the last week’s last day

OH my GOSH. Has it been forever or WHAT. I do, however, have some fairly (I think?) good excuses for the long absence, namely: we’ve been undoing the house for a summer alone since at least this time last week. B is winging west for a very fancy externship in California, and I’m heading east for a fancy internship in DC — which is all very lovely for our professional selves, but this whole house! It won’t put itself to bed.

My last day at the museum in Cedar Rapids was Thursday. My last day at the retail store was Sunday. (Supposed to be Saturday! But for schedule mishaps! Ack. Moving on.) And then the car, the one car we have, got shipped out on Monday. On one of these trucks.

So that was all, GOODBYE SOLE MODE OF TRANSPORTATION. Naturally we had to precede this parting with a lot of planning. What would we eat for dinner every single night this week? (I hate this sort of planning; it seems that, despite making fun of my dad for going food shopping every day, and treating the grocery stores like a French marché, I am, irrepressibly, cut from the same cloth.) Do we have enough milk for a week’s worth of cereal? Enough eggs to accommodate my random desires to make cookies? And pancakes? Enough lemons for cocktails?

It turns out, we did; and on those wild days when I also had to run to (a) the post office, (b) UPS, (c) the recycling center, (d) the pharmacy, and (e) Cold Stone (oh, this isn’t a regular thing for you?), we were able to borrow Friend Jill’s car. Good thing, too. That particular string of errands took place more than once. We were set on food for the week, but shipping and toiletries? Well, it would appear that I’m not so good at planning.

Which brings us to yesterday, when a rash of “I have got to use up some of this produce before Saturday” collided head-on with “You know what would make my fridge-clean-out lunch even better? Bread. Why don’t I make some?” Yes. On the eve of our Last Day Here and while simultaneously pursuing a mission of purge, now!, I made a loaf of bread.

I will give you a moment to absorb my brilliance.

At least I got an insanely good porch picnic out of it.

And kids, I wasn’t going to tell you about this bread — I didn’t even photograph making it — but it turned out scandalously, yes scandalously good. So as silly as I feel adding yet another recipe to this site — and admitting that we had rye flour in the house, I mean, who has that lying around? — on it goes. You will not be disappointed. In fact, I’m just going to say it: this is the best bread I’ve ever made.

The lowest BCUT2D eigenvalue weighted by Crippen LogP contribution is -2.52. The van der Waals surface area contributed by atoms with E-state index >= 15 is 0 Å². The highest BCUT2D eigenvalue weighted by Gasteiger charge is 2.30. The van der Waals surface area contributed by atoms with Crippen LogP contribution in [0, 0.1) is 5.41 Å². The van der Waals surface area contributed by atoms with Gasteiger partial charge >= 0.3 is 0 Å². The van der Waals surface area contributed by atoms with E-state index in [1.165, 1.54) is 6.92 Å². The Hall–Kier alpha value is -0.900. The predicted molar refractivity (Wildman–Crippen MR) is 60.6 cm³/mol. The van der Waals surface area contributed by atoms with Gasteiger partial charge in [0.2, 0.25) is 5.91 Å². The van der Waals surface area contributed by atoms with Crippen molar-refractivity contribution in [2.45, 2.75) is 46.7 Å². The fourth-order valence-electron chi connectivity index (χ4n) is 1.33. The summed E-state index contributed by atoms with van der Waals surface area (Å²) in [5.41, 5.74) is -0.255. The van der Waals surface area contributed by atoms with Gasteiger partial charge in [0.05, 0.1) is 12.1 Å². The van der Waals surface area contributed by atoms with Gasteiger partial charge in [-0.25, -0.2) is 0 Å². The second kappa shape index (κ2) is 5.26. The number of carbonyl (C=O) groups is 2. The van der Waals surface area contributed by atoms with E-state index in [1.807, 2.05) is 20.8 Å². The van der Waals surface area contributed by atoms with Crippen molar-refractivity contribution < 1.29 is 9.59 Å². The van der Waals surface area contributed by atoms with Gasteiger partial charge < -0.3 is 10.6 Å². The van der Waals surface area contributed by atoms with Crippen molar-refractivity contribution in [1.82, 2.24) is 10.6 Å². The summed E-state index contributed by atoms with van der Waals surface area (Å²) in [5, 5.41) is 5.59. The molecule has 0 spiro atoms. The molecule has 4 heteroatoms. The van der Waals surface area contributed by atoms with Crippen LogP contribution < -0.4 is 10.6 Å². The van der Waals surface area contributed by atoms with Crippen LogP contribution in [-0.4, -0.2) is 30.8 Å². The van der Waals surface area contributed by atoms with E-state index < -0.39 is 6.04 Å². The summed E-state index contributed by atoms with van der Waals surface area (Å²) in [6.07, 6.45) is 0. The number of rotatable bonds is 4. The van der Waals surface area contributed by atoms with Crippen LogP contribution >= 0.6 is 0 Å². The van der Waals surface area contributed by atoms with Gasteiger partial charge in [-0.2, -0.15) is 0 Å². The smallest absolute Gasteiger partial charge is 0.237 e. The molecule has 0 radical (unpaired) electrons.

It’s hearty and rustic, and my cookbook even says it “makes an excellent picnic lunch”! It also advises you to pair it with goat cheese: DO.

Walnut Beer Bread
The Silver Palate Good Times Cookbook (Remember them? We love them.)

Ingredients for two loaves

  • 1 1/2 cups warm beer
  • 2 packages active dry yeast
  • 4 1/2 cups unbleached all-purpose flour, more as needed
  • 1/2 cup rye flour
  • 2 tbsp sugar
  • 1 tbsp salt
  • 1/2 cup walnut oil (this, I don’t have on hand; olive oil was fine)
  • 1 cup finely chopped yellow onion
  • 3/4 cup coarsely chopped walnuts
  • 1 egg
  • 2 tsp water
  • fresh or dried rosemary


Heat the beer to 105-115 degrees F (or, just put it in the microwave for 20 seconds) and pour 1/2 cup into a small bowl. Stir in the yeast and let stand ten minutes.

Mix the flours, sugar, and salt in a large bowl. Make a well in the center. Pour the yeast mixture, oil, and remaining 1 cup beer into the well and stir until blended. Knead the dough on a floured surface until smooth and elastic, about ten minutes, adding more flour if necessary. (I found this quite necessary; don’t panic!)

Coat a large bowl with a splash of walnut oil. Place the dough in the bowl and turn to coat. Cover with a damp towel and let rise until doubled in bulk, around two hours. (How to tell if it’s doubled in size? Stick two fingers in the dough. If it springs back, it’s not ready yet.)

Punch the dough down and knead in the onion and walnut until evenly distributed. Add more flour as needed. The onions will make it frustratingly wet, but persevere!

Divide the dough in half and each half into thirds. Using your hands, roll or pull each of the pieces into 12-inch long ropes. Braid three ropes together to form a loaf. Tuck the ends under and place on a baking sheet. Repeat with the remaining dough. Cover and let the loaves rise until doubled in bulk, 45 minutes to 1 hr.

Preheat oven to 375 degrees.

Beat the egg and 2 tbsp water in a small bowl. Brush the tops of the loaves with the egg wash and sprinkle with rosemary.

Bake until crusty and brown, 45 to 50 minutes. Cool on the sheet for 10 minutes, then turn out onto wire racks and cool completely.


3 responses to this post.

  1. Posted by Ciana on May 9, 2010 at 2:34 pm

    This looks great, what type of beer did you use? FYI, I went to school in Iowa City (class of 2001), which was what initially brought me to your blog!


    • Posted by iowasthinking on May 9, 2010 at 5:34 pm

      I used a Sam Adams, because that’s all I had on hand, but I’m sure anything would work.


  2. Posted by Red Chiffon Skirt on May 10, 2010 at 7:11 am

    oh yum! looks better than i had imagined when you told me about it


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